Rocky Mountain Low

by
Greek Giant

No matter what we wish to think, this baseball season will never feel like any other. With regards to the Giants throw in a new manager, new GM and a bunch of new players, a completely new philosophy of management and roster execution and you get a completely different type of Giants baseball compared to anything we have seen in the Brian Sabean era.

Since in most cases I am not able to watch the Giants games, I have to piece together the story lines based on social media, the TWG comments, box scores and recaps from a variety of sources. The positive aspect of this form of baseball analysis is that I get multiple and often clashing perspectives on the games.

With regards to last night’s 7-6 loss to the Rockies, who are off to their best start in franchise history at 7-2 (Raise your hand if you saw that coming!) I am using my hermeneutical super powers to piece together the deduction that the Giants are one of the worst defensive teams in baseball right now. I would like to say that it is all the fault of the Giants GM who is applying his Roving Dodger Player philosophy to the Giants by having guys play multiple positions to keep their bats in the line up. But the truth is always more complex and the Giants fielding is no exception. The Giants have a combination of short Spring Training, short Summer Training and a lot of players cobbled together from the outer limits of the baseball galaxy, all of which contribute to a very inconsistent level of play on the diamond.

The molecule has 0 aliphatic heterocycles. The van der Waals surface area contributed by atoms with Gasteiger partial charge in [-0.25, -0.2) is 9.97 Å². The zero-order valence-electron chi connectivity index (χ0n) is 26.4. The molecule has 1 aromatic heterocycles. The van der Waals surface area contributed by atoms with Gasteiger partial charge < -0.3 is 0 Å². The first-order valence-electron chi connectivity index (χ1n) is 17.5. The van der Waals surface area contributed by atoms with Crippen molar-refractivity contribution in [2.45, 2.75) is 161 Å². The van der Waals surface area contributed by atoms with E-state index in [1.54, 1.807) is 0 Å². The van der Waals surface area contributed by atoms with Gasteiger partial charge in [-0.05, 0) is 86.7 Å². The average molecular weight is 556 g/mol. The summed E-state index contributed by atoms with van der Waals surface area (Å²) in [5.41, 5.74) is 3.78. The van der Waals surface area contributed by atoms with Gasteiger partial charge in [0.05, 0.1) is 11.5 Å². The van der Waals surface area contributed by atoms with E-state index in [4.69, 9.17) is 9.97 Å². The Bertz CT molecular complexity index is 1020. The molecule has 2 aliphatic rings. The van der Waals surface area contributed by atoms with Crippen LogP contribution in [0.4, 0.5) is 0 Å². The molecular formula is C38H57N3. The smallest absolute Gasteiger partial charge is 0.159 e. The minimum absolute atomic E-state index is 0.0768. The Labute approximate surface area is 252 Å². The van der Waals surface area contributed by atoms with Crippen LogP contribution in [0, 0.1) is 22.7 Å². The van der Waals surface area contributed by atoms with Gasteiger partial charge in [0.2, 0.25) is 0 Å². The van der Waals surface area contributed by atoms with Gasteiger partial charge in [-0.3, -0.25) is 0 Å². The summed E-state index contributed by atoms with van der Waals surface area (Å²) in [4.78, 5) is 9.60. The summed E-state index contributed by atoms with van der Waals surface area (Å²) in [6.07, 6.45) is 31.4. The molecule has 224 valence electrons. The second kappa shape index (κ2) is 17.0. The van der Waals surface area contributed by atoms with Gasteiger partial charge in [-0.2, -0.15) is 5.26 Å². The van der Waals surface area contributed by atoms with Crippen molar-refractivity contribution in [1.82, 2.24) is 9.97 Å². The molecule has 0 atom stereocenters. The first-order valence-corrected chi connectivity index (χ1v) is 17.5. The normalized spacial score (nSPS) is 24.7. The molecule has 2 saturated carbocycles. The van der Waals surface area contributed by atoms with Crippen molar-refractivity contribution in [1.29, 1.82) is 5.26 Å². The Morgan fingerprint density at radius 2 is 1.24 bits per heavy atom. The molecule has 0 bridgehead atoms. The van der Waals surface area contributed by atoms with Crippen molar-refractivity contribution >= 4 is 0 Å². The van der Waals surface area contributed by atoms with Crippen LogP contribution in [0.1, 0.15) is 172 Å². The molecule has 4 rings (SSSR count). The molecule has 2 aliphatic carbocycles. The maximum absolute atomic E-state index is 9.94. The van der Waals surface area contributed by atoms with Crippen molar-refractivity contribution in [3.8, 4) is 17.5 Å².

Now, I for one am categorically against the Zaidi rotation of players way of thinking. One day I will write a long screed explaining why but suffice it to say, I do not think it is worth sacrificing defense and defensive chemistry for bats and runs all season long. Eventually it catches up with you. One could argue that last night provides us with one such example.

It was a game in which errors by Longoria and Dickerson contributed to two unearned runs, the difference in the game.

The Giants fought back from an early deficit to take a 5-1 lead that did not last long thanks to a five-run sixth by Colorado and a killer insurance run in the bottom of the eighth.

Dickerson, Tromp and Yaz went deep for the Giants.
Dickerson hit his bomb with one hand:

Johnny Cueto was less than perfect but he did, as Gabe Kapler mentioned, keep the Giants in the game. His line of five innings and two earned runs, with three total runs, should be considered a good start in Coors Field and against a team that has Nolan Arenado and Charlie Blackmon in its line up.

The Giants fell to 5-6 in what so far is a kind of one step forward, one step backward type of season.

The Box